About this cultivar:
Lobelia siphilitica is a Missouri native perennial which typically grows in moist to wet locations along streams, sloughs, springs, swamps, meadows and in low wooded areas. A clump-forming perennial which features light to dark blue, tubular, flowers and finely-toothed, lance-shaped, light green leaves. I won't say where the species name came from.... Also sometimes commonly called the blue cardinal flower.
- Position: Full sun, partial shade
- Soil: Almost any soil, grows well in Ballyrobert
- Flowers: July, August, September
- Other features: -
- Hardiness: Fully hardy, grows well in Ballyrobert
- Habit: Clump forming
- Foliage: Deciduous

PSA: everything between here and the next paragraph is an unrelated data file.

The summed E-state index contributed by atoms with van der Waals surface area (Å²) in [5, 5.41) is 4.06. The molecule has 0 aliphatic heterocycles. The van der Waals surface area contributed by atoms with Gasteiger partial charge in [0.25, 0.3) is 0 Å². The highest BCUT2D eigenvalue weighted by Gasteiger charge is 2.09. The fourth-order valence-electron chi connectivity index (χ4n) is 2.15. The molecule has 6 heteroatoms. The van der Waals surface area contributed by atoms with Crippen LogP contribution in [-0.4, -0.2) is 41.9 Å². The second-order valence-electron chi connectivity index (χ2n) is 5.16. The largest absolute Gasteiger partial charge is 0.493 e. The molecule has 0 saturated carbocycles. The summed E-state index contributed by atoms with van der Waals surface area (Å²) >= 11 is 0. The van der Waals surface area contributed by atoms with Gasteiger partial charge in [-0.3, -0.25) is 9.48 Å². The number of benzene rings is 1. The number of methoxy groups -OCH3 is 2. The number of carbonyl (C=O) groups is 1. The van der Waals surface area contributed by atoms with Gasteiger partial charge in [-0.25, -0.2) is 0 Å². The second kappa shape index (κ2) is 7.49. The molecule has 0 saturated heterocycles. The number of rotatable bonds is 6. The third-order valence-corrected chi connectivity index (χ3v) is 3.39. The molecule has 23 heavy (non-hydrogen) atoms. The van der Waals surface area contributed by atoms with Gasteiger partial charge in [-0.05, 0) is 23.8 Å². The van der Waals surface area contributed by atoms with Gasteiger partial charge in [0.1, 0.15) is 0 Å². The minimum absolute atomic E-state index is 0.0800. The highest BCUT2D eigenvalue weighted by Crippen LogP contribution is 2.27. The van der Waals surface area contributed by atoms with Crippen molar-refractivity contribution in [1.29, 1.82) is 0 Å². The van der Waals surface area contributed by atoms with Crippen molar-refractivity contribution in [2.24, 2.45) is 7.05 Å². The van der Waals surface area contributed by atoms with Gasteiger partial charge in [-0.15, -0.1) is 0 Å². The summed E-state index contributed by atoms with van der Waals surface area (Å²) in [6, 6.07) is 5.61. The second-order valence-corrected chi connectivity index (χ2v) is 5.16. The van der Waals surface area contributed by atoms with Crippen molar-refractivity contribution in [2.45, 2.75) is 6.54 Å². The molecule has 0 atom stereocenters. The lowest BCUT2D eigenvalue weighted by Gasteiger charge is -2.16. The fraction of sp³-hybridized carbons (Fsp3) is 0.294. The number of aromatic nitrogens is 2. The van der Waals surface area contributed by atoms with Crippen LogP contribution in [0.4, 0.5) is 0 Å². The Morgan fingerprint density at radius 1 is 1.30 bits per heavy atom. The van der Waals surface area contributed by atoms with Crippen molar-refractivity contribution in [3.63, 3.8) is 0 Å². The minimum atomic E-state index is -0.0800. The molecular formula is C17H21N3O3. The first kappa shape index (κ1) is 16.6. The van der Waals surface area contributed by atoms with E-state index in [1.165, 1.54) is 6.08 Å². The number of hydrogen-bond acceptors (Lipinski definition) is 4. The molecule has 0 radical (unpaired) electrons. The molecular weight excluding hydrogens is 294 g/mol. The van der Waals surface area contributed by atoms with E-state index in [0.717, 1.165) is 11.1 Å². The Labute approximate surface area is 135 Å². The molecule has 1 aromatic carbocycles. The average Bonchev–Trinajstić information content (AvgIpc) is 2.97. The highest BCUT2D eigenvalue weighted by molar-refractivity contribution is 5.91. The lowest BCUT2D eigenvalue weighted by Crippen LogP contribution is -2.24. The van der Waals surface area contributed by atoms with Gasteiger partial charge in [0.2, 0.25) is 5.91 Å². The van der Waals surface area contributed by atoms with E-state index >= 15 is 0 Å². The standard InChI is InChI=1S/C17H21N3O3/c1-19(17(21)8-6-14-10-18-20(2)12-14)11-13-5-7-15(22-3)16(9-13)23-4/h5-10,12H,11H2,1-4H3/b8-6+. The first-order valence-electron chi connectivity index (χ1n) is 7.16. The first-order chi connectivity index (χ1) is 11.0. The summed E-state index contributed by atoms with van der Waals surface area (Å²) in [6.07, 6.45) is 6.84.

- Height: 60 - 90 cm (2 - 3 ft)
- Spread: 30 - 45 cm (1 - 2.5 ft)
- Time to full growth: 2 to 5 years
- Plant type: Herbaceous Perennial
- Colour: Green, blue
- Goes well with: -
About this genus:
Lobelia (lo-be-le-a) is a genus named after the Belgian botanist Matthias de Lobel (1538–1616). It is in the bell-flower family (Campanulaceae) comprising almost 400 species that are distributed worldwide.
Lobelia prefers damp soils and in the wild is often seen growing in boggy places like swamps in sun or part shade. The flowering stalks of Lobelia arise from flat green winter rosettes and provide rich jewel tones of red, pink, blue and more. Lobelia flowers generally begin forming in midsummer on tall stalks and may last into autumn. It is a tough, low maintenance plant which makes it perfect for wet gardens.
According to the Victorian practice of floriography or "language of flowers", sending a floral arrangement of Lobelia was a sign of malevolence or ill will. Perhaps that was tied to one of the traditional herbal uses of Lobelia which was to induce vomiting.